Secular and spiritual musics have always had an intertwining relationship, and the relationship between gospel and soul music is a particularly strong one. Whether it was Mahalia Jackson performing at the 1958 Newport Jazz Festival or Aretha Franklin’s upbringing in the Rev. C.L. Franklin’s church — Sam Cooke’s switch from gospel to R&B, or Al Green’s career-long tightrope walk between these two worlds, there is no shortage of examples how gospel and soul music interact with each other.
“Elijah Rock” is a song dating back to the Reconstruction era, and was notably recorded in 1962 by Mahalia Jackson, a few years before the Rev. Cleophus Robinson version featured here, which was recorded in 1965. Robinson’s is unusual in that it features both a piano and an organ, along with a very bluesy guitar. I’d love to know who the musicians were on this one, in fact. Robinson’s voice soars over the musicians and this version could easily have appealed to youngsters and their more traditionalist gospel elders. On the other side of the coin, the Hank Jacobs (circa) 1967 version evokes the dark and sweaty dance floors of a Los Angeles jazz club, which, for many at the time may have been synonymous with going to church! Jacobs on piano with his group take the familiar theme of the original and transform it into a high octane soul jazz workout which still maintains the strong gospel roots of the original. Curiously, the writing credit on the Hank Jacobs 45 is given to singer Bettye Swann, which obviously wasn’t the case.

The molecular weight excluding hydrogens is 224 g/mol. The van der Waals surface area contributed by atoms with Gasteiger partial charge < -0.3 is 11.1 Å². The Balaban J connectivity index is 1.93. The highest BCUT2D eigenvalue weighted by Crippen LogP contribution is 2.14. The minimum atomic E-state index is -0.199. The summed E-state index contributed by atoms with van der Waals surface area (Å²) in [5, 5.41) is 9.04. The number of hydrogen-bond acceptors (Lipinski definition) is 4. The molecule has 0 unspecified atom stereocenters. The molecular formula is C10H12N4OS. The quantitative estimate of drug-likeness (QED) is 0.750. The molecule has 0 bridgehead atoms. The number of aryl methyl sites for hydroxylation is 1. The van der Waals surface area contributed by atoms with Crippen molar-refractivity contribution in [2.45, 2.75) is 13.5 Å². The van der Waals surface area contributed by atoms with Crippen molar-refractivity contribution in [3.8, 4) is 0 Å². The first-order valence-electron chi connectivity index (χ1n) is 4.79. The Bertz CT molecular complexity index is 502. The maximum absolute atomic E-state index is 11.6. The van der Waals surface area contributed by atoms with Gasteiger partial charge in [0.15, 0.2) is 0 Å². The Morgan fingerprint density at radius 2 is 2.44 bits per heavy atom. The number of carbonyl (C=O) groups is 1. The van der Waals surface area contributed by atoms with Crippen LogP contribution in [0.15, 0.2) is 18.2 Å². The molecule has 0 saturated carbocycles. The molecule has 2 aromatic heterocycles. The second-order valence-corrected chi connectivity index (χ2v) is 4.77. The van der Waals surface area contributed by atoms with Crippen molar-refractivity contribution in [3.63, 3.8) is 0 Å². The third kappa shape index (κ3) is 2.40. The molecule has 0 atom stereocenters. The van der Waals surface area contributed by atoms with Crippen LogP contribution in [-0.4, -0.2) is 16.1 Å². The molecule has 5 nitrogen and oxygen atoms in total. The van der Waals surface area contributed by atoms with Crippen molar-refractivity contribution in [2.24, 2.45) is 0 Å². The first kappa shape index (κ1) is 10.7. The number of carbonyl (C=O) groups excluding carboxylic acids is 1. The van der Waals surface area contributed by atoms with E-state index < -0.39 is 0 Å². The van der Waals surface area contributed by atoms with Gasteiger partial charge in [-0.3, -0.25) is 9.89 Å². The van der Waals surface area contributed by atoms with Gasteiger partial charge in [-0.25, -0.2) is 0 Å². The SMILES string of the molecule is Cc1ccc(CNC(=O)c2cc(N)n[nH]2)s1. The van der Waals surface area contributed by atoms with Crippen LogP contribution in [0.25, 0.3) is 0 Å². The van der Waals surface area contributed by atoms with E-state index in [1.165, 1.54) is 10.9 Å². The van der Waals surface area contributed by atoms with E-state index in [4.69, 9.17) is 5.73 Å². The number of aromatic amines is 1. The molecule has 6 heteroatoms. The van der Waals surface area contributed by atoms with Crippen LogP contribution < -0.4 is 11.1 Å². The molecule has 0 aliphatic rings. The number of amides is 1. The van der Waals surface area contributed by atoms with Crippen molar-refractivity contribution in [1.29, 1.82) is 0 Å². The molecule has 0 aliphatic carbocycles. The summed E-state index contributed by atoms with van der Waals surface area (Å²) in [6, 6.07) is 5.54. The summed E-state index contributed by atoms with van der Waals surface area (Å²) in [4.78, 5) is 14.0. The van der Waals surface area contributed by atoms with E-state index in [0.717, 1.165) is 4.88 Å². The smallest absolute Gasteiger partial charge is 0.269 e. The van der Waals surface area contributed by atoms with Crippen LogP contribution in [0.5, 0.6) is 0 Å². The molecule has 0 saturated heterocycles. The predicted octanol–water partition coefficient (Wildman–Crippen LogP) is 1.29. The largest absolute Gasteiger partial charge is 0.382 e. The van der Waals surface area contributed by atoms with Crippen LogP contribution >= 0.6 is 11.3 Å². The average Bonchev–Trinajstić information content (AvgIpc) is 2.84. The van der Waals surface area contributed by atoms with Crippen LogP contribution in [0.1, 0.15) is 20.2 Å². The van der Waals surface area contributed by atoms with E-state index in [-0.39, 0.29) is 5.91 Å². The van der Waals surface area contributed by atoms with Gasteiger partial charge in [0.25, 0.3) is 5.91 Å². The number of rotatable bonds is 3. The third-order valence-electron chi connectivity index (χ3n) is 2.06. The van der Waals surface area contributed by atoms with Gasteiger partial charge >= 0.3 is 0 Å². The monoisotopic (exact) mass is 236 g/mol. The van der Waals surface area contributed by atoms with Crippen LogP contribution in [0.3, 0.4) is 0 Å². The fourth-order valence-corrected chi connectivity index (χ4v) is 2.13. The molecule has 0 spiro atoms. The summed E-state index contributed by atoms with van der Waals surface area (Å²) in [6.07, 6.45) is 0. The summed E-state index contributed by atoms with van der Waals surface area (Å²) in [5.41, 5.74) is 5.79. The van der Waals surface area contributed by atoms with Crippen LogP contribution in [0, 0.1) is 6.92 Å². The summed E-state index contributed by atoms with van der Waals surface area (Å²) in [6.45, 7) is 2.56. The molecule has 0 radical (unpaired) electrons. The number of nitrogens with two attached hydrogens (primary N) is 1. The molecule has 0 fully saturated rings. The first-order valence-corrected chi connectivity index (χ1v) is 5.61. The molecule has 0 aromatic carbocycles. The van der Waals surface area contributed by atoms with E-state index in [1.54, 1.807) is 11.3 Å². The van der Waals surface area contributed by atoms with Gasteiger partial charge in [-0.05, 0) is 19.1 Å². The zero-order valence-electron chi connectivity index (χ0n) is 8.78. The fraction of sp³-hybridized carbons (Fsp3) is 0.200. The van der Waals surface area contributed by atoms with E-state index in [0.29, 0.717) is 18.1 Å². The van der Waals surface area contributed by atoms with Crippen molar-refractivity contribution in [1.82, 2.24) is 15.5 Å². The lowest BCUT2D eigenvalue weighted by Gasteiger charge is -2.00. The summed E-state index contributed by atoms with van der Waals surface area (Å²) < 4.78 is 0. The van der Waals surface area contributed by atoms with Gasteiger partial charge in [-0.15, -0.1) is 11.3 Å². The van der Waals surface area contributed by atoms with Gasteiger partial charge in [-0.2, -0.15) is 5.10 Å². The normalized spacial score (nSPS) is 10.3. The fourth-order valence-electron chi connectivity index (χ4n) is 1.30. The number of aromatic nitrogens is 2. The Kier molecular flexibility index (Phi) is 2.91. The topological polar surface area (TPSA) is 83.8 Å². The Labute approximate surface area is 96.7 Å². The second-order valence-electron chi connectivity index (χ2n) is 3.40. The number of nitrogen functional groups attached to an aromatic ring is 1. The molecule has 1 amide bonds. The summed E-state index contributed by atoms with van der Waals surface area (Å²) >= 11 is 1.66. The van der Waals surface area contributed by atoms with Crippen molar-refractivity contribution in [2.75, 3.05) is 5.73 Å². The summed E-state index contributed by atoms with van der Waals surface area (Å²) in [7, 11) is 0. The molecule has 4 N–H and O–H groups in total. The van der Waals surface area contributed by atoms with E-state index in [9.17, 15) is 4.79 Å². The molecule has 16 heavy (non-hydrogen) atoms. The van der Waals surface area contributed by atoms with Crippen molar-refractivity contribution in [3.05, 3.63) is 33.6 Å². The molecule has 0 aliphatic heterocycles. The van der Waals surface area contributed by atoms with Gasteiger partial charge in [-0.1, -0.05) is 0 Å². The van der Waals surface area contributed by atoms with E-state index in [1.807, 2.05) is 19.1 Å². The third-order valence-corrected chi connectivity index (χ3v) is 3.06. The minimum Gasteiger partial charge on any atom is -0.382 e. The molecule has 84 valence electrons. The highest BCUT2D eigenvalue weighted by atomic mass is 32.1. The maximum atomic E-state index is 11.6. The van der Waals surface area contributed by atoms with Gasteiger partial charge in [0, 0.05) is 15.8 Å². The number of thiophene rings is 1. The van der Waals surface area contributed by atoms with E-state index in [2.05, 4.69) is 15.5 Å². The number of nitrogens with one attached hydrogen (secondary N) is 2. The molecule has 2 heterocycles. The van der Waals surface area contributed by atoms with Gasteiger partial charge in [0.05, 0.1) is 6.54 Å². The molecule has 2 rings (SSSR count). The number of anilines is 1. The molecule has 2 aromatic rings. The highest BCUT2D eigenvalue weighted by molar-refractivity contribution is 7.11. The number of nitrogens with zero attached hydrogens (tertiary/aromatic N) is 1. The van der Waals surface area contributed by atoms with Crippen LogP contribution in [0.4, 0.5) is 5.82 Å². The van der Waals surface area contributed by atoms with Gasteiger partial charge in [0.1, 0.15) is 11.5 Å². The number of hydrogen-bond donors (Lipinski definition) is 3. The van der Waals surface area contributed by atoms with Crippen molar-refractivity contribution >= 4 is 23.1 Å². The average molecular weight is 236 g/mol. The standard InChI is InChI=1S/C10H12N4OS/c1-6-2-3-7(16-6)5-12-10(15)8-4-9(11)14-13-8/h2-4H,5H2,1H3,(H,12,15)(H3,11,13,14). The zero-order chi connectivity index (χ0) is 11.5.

Listening to both versions side by side is a great way to show the evolution and individual interpretation of a song, the interconnectedness of gospel and soul music through similar themes and, at the end of the day, an opportunity to enjoy two fantastic 45s.